In 1718, he increased the size of his crew by taking over ‘Protestant Caesure’ and several other unnamed smaller vessels across the Bay of Honduras, Cuba, and Florida. He eventually steered his crew to Charles Town in South Carolina.
The year of 1718 proved to be the most successful year for him, and he granted himself the rank of Commodore. At Charles Town, where the port had no guard, his crew stopped all vessels and ransacked their contents. He looted as many as 10 vessels here.
His fleet sailed towards the Atlantic coast and hovered around Beaufort Inlet. His ships, ‘Queen Anne’s Revenge’ and ‘Adventure’, were damaged during this journey, leaving only ‘Revenge’ and other small sailing boats.
Blackbeard heard of a royal pardon being offered and considered it around the time his ships were wrecked. After several guesswork and adventures, he and his crew finally received Governor Eden’s pardon in June 1718. He was asked to settle in Bath after this.
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Despite receiving an official pardon, he returned to piracy within a couple of months, leading to an arrest warrant. He escaped the main waters by spending more time at Ocracoke Inlet along with Israel Hands, Calico Jack, and Robert Deal, other fabled criminals of the time.
The Governor of Virginia Alexander Spotswood issued a proclamation, commanding all pirates to report to the authorities. He eventually joined hands with Governor Edward Mosely and Colonel Maurice Moore to hunt down Blackbeard in hope of eliminating him and finding his treasures.
Blackbeard was finally found by Maynard’s crew, backed by Spotswood, in Ocracoke Island. However, the pirate won the initial battle before being surprised by the hidden crew in Maynard’s vessel. He was finally attacked repeatedly by many members of the crew and subsequently killed.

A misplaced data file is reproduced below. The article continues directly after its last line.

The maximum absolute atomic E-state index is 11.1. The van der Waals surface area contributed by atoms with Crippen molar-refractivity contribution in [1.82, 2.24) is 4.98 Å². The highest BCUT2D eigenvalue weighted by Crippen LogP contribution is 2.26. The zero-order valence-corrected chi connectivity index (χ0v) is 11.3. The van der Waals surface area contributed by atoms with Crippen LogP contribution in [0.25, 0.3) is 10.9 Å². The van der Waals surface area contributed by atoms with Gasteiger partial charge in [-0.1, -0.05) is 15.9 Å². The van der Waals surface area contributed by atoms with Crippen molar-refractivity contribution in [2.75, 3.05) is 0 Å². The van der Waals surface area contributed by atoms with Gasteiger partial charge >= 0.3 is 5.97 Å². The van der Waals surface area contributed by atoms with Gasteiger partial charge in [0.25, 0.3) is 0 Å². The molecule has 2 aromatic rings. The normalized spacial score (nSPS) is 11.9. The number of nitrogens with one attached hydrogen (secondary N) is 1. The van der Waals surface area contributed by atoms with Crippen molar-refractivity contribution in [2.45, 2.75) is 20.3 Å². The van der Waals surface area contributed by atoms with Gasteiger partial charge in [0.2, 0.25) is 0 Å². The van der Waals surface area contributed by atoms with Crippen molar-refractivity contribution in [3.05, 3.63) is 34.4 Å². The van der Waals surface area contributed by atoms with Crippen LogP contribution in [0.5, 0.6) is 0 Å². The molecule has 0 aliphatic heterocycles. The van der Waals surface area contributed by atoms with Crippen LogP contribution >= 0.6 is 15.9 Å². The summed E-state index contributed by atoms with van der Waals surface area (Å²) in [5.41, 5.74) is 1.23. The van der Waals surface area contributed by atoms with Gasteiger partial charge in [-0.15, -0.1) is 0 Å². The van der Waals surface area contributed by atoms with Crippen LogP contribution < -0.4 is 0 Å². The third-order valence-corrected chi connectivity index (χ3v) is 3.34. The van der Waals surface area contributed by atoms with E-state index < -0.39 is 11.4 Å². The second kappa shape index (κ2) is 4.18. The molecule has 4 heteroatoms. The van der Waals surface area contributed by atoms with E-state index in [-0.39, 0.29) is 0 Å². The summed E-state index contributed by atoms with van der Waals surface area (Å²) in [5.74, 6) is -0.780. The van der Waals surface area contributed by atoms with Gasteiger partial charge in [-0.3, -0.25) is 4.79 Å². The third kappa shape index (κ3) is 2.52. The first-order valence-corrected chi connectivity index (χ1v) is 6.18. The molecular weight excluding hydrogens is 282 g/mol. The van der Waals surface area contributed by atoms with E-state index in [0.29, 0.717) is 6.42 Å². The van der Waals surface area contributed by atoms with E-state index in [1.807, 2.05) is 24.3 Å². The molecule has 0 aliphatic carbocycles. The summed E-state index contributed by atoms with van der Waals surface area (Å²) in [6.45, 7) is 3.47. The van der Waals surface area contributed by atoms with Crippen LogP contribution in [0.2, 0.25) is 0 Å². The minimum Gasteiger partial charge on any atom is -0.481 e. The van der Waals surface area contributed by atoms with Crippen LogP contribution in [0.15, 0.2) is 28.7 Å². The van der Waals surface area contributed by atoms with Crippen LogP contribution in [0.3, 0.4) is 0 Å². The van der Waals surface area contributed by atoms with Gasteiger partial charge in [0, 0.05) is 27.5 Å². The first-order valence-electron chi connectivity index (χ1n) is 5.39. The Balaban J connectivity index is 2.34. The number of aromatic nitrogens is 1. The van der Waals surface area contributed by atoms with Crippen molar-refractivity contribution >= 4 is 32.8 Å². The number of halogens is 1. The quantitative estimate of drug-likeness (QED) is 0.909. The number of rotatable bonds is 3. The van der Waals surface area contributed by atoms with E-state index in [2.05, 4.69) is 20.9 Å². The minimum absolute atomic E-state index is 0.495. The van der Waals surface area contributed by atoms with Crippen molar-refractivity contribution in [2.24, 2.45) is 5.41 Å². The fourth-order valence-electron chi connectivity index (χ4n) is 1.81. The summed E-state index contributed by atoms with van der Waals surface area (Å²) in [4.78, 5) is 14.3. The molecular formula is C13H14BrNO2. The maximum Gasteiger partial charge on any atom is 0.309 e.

The loot in his vessels was sold at an auction, and the prize money of £400 was split between HMS Lyme and HMS Pearl. His severed head was mounted on the ship’s bowsprit, and it was later hung from a tall pole near Hampton across James rivers. It stood there for the next couple of years, warning others of a similar fate if treaded his path.
Family & Personal Life
When Blackbeard received his pardon from Governor Eden, he settled down in Bath. He was rumored to have married Mary Ormond, the daughter of William Ormand, a plantation owner. It has been said that he offered his ship ‘Queen Anne’s Revenge’ as a gift to her.
He was killed on 22 November, 1718 by the crew led by Lieutenant Robert Maynard in Ocracoke, North Carolina. When Maynard examined his body, he noted that Blackbeard was shot five times and cut over 20. He threw the corpse in the sea and suspend his head from the ship to receive his bounty.
Blackbeard’s legacy continues in media and the popular culture today. Among the most famous retellings of his life are the movies, ‘Pirates of the Caribbean: On Stranger Tides’ (2011) and ‘Pan’ (2015). BBC produced a miniseries titled, ‘Blackbeard’ (2005), which chronicled the pirate’s life.
Several documentaries have paid homage to his courage, including BBC’s ‘Journeys to the Bottom of the Sea: Blackbeard's Revenge’, History Channel’s ‘Real Pirates of the Caribbean’ and PBS’s ‘Secrets of the Dead: Blackbeard's Lost Ship’.
His charisma has crossed centuries and continues to interest people of all age groups. Videos games too have included him as a character. His character appears in ‘Assassin's Creed IV: Black Flag’ and ‘Pirates: The Legend of Black Kat’.
Blackbeard was said to decorated himself with flaming matches and candles, and sometimes even hit flaming matches under his hat. This would make his appearance fierce and intimidating.